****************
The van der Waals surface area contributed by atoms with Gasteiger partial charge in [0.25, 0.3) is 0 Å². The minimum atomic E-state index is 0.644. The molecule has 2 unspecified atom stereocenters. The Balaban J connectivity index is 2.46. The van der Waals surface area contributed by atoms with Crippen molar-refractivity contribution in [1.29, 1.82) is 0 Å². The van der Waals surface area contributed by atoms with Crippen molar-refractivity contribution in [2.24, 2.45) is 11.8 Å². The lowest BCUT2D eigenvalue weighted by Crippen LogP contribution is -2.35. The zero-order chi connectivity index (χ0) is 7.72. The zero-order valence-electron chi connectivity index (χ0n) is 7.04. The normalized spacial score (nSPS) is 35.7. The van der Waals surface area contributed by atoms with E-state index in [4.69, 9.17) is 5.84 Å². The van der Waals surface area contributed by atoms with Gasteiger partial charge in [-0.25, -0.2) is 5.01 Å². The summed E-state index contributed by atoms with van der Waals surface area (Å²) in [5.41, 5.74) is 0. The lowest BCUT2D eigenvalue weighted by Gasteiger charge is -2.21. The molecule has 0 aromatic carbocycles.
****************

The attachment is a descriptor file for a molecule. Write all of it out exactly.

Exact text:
The van der Waals surface area contributed by atoms with Gasteiger partial charge in [0.25, 0.3) is 0 Å². The minimum atomic E-state index is 0.644. The molecule has 2 unspecified atom stereocenters. The Balaban J connectivity index is 2.46. The van der Waals surface area contributed by atoms with Crippen molar-refractivity contribution in [1.29, 1.82) is 0 Å². The van der Waals surface area contributed by atoms with Crippen molar-refractivity contribution in [2.24, 2.45) is 11.8 Å². The lowest BCUT2D eigenvalue weighted by Crippen LogP contribution is -2.35. The zero-order chi connectivity index (χ0) is 7.72. The zero-order valence-electron chi connectivity index (χ0n) is 7.04. The normalized spacial score (nSPS) is 35.7. The van der Waals surface area contributed by atoms with E-state index in [4.69, 9.17) is 5.84 Å². The van der Waals surface area contributed by atoms with Gasteiger partial charge in [-0.25, -0.2) is 5.01 Å². The summed E-state index contributed by atoms with van der Waals surface area (Å²) in [5.41, 5.74) is 0. The lowest BCUT2D eigenvalue weighted by Gasteiger charge is -2.21. The molecule has 0 aromatic carbocycles.